Using Hashtags to Drive Traffic to Your Landing Page

Written by Sarah Quezada on August 1, 2014

Posted in Lead Generation

Hashtags are basically awesome. If you had asked me a year ago, though, I had no idea. #runonsentenceswithasymbol? Topical indexing? The whole idea seemed confusing and unnecessary.

But Twitter hashtags, when used strategically, can be a brilliant way to drive fresh traffic to your landing pages. You can network across your industry and connect to new potential customers with a little hashtag finesse. Get started with these three tips:

1. Discover the Best Hashtags
Have you tried the amazing tool RiteTag? I won’t say it’s going to change your life, but… it will dramatically improve your hashtagging savvy. This app audits your tweets and ranks your hashtags within current trends.

Learn if your hashtag is unused or overused, limiting your chances of discovery. Include hashtags ranking “good” or “great” to connect your tweets to active audiences following your topics.

2. Engage Relevant Hashtags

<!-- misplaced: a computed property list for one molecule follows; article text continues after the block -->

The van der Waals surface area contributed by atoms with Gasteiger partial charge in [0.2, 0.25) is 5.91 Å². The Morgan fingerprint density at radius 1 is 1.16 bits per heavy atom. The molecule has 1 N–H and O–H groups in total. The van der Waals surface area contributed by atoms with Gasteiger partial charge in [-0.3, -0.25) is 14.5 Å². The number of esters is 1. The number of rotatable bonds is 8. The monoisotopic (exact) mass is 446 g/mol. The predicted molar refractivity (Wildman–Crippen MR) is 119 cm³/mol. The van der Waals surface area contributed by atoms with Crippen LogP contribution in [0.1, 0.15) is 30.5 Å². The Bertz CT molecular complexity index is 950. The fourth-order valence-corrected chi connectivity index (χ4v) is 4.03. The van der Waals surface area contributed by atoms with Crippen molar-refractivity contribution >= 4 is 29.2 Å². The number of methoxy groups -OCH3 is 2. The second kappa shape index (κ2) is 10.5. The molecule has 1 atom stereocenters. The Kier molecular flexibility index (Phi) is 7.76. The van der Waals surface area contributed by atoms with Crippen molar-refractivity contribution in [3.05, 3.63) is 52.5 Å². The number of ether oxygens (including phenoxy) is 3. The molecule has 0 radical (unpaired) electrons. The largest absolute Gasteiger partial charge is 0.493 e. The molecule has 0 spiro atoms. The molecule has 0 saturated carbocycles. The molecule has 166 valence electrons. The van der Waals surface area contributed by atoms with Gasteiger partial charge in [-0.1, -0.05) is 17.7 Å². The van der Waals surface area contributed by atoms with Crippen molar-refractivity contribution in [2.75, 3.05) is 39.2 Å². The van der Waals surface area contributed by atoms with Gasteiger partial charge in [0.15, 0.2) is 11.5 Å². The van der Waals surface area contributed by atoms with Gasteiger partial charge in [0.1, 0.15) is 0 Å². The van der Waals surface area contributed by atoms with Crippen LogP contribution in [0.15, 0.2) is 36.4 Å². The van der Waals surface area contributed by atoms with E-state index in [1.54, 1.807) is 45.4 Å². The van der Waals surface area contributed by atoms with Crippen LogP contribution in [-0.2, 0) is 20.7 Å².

What hashtags are your audience using? Keep an eye out for smaller, niche trends. One example is a conference hashtag. Its popularity may be temporary, since it spikes around the event, before slowing down again.

But if you’re on your game, you can engage those in your market by conversing with other conference attendees. When appropriate (don’t be a spammer), you can leverage the hashtag to share your relevant content.

3. Place Hashtags Strategically
Avoid sharing a link and then tacking on a slew of hashtags right after it. Since Twitter changes their colors, the link will blend right into the hashtags, reducing clicks. Also, all the symbols and letters will clutter your tweet and decrease readability.

Instead, break up links and hashtags throughout your tweet. These highlighted links will stand out. And really, two hashtags is quite enough in any one tweet. If you want to connect with more audiences, reword a new tweet and mix up your hashtags.

Increase Social Media ROI
Hashtags can be much more than a way to make a joke with a unique phrase or ridiculously long sentence. It’s a viable way to network on Twitter and connect your content to users who are looking for it. What hashtags have worked best for you? Do you have any major hashtagging don’ts? Let us know in the comments below!